Cyborg 009: The Cyborg Soldier
Nine cyborgs, plus a repentant scientist, break out of the lab where they've been confined, and resolve to defeat the evil organization that created them.
Grampa is in heaven about this show, since it reminds him so much of the superhero comics he grew up with. He's so simple-minded. I bet he'll try to cosplay the show's characters.
Now the sheer number of movies, series, and games based on the original manga would seem to indicate that it was very popular in Japan also, but this review is going to take a more nuanced, though still, on balance, very positive view of the show; it's terrific fun, a very "old-school" sci-fi action/adventure show (though some of the LESS wonderful conventions of the "old school" are present too.) And yet there is some attention to deeper dramatic and philosophical issues thrown in, though that's usually pretty subtle. (For example, the cyborgs encourage some alien children to defend themselves, but we're given some visual evidence that the kid's attendant loss of innocence is maybe NOT entirely a good thing.) Their chronic enemy is Black Ghost, which early on seems mainly an enterprise for creating sophisticated weapons (including themselves) - AND for creating a market for those weapons by fomenting wars. Even when we think they've defeated Black Ghost, various evil scientists formerly employed by it seem to have continued their own twisted projects, and there's always the potential for the original to re-emerge as maybe an even LESS rational enterprise. (How DO you turn a profit by destroying the world???)
Our cyborg cast is multinational. While they HAVE names, they usually just refer to each other by the number assigned to them (based on the order in which they were created): "Oh-Oh-Three", "Oh-Oh-Nine", and so on. They wear red outfits with gold capes through most of the series. Those capes really look more like long scarves, and so would seem prime invitations to mishaps of the sort that Edna Mode warned about in The Incredibles.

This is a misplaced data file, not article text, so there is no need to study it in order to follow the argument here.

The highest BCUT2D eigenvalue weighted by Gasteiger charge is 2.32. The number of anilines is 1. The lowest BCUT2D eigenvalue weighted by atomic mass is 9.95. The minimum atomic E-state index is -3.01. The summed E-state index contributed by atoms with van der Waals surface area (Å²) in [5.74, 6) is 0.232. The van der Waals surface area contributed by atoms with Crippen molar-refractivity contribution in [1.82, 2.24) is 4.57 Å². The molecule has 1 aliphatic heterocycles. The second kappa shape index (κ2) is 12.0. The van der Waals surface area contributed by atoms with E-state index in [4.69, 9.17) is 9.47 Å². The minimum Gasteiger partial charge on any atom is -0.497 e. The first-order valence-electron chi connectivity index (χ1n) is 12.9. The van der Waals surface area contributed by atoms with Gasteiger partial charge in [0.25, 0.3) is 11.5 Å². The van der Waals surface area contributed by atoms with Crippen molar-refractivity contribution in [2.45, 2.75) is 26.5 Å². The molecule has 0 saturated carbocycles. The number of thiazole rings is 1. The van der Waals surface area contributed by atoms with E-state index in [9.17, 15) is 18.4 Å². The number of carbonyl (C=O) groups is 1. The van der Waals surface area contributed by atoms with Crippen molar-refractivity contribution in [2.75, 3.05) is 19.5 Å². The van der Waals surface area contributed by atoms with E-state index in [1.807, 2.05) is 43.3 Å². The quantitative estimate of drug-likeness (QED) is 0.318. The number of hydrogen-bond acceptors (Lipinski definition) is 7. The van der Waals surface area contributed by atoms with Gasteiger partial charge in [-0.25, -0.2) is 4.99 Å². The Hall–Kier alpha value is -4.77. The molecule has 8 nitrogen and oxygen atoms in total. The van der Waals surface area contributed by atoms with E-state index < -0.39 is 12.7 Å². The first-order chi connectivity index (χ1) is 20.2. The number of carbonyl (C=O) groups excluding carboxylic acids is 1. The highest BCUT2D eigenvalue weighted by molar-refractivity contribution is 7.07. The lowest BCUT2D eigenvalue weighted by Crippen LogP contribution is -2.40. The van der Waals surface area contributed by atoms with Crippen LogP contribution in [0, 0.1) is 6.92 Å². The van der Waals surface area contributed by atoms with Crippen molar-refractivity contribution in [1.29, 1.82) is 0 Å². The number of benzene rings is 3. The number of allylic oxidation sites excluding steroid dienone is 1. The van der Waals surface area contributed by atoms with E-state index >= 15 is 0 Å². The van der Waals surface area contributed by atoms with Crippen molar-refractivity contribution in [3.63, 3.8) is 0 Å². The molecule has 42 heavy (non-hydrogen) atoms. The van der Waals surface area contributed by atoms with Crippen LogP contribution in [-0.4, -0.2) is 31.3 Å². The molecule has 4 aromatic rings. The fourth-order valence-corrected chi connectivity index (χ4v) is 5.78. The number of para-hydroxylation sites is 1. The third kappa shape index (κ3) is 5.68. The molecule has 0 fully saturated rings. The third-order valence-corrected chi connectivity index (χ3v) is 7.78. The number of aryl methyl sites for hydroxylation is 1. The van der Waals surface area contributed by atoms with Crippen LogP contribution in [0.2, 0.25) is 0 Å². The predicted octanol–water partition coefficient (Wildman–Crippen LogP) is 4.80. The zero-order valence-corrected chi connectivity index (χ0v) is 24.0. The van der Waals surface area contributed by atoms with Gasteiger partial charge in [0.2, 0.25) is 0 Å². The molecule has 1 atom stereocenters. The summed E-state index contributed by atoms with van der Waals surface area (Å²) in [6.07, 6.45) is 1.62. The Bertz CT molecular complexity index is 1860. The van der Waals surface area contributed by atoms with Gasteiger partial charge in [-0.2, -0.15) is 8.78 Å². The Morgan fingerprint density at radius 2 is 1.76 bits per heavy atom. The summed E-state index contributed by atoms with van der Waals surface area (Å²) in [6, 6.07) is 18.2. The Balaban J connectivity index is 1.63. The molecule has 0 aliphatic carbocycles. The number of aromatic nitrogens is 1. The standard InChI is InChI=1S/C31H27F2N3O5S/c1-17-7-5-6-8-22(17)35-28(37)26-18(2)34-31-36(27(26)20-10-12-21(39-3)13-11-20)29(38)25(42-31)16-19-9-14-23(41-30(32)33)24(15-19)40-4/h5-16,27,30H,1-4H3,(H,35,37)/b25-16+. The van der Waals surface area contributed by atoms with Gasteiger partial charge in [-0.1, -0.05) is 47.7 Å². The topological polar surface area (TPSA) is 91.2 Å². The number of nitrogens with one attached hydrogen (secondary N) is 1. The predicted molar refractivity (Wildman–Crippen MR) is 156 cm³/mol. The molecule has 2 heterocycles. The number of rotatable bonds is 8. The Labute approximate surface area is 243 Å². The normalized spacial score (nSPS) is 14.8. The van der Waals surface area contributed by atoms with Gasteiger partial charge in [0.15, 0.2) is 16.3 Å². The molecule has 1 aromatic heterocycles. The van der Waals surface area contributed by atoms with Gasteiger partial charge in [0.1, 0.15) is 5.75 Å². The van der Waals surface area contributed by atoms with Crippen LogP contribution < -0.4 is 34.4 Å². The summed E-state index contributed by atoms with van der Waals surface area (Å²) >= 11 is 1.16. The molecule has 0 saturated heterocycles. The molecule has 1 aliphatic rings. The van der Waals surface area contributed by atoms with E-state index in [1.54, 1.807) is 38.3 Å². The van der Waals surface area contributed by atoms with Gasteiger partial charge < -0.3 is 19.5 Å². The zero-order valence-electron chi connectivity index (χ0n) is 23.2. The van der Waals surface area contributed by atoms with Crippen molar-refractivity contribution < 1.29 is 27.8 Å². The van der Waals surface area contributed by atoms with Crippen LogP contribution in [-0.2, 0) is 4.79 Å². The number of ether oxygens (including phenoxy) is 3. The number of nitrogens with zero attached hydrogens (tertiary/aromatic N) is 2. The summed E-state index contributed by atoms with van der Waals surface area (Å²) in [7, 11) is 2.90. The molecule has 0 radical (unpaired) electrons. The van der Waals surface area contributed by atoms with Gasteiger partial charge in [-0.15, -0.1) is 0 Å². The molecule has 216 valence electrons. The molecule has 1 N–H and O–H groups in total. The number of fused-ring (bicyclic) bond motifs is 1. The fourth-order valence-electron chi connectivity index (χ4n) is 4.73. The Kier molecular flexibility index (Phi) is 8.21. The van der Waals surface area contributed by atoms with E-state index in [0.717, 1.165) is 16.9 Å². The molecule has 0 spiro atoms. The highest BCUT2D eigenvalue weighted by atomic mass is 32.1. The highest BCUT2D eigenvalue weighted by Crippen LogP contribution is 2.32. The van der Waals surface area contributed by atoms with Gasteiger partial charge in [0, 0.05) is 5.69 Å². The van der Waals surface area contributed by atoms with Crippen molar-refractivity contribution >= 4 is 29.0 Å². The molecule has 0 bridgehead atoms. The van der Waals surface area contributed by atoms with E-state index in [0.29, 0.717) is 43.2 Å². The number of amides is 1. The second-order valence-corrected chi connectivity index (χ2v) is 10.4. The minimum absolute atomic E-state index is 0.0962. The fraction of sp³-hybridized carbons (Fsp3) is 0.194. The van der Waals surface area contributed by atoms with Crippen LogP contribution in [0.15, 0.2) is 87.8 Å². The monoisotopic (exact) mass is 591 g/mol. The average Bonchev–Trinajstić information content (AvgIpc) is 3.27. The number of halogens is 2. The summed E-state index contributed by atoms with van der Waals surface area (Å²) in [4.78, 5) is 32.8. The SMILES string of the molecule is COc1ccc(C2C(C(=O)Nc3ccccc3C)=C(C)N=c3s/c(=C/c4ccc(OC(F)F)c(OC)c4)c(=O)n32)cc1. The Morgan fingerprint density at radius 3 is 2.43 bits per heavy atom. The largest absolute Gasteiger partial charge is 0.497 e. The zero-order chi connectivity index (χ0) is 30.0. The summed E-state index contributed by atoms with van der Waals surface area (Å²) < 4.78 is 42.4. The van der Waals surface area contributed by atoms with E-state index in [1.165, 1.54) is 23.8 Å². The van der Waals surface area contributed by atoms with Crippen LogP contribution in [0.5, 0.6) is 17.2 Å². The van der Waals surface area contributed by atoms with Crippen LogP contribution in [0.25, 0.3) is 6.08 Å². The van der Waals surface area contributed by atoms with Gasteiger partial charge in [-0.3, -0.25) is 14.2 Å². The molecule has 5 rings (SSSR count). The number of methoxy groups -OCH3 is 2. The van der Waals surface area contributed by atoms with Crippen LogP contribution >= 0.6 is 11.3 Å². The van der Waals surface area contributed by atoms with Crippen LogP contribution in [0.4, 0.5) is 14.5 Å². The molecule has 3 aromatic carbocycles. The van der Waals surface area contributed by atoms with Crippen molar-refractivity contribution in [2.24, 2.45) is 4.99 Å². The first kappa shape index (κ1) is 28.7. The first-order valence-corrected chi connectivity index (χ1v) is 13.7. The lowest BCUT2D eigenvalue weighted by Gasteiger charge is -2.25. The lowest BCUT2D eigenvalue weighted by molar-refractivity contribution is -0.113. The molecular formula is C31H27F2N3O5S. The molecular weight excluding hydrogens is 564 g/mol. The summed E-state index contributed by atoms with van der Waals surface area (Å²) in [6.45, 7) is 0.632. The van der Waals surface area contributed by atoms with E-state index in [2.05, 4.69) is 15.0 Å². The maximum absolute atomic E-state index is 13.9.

Shall we meet our cast?
001 (Ivan Wisky) is an infant in form, but his brain is not only fully developed, he's able to communicate by telepathy with the others. He possesses a variety of psionic powers, including levitation, teleportation, and the ability to generate force-fields. The problem is, he can only do this for a short period, and then he needs his nap. A FIFTEEN-DAY nap.
002 (Jet Link) is supposed to be American. He's the impulsive/hotheaded one in the bunch. (Every superhero group requires one of these.) His superpower is flight (rockets in his feet a la Astroboy). There's just a hint of a romantic triangle involved here, between him and 009, for the attentions of 003, the group's token female; she's clearly got her attention focused on 009 now, but 002 has KNOWN her longer. (001-004 are "earlier generation" cyborgs.)
003 (Francoise Arnoul), our female member, wanted to be a ballet dancer before being forcibly cyborg-ized. Truthfully her power doesn't amount to much: she can perceive threats coming at a great distance. While she can wield their standard-issue raygun as well as anyone, her limited combat capabilities mean she typically needs rescuing during firefights, usually of course by 009. Still, in Ep. 34, they ALMOST let her take down the bad guys by herself. She's also usually relegated to carrying 001, our "infant", around. So points off here for a "traditional", AKA sexist, character treatment.
004, Albert Heinrich, we see in flashbacks trying to escape East Germany. (Remember, 001-004 are older generation.) He has a literal machine-gun hand, and can launch missiles from his knees (!). He's a little cynical, VERY pragmatic, and really is my favorite character in the show. He has, alas, terrible, TERRIBLE luck with the women who enter his life.
005 is called G-Junior. He's Native American, apparently, and his ability is super-strength. He's got the virtues stereotypically attributed to Native Americans (spirituality, closeness to nature, etc.), but I found him the least developed as a character of any of them.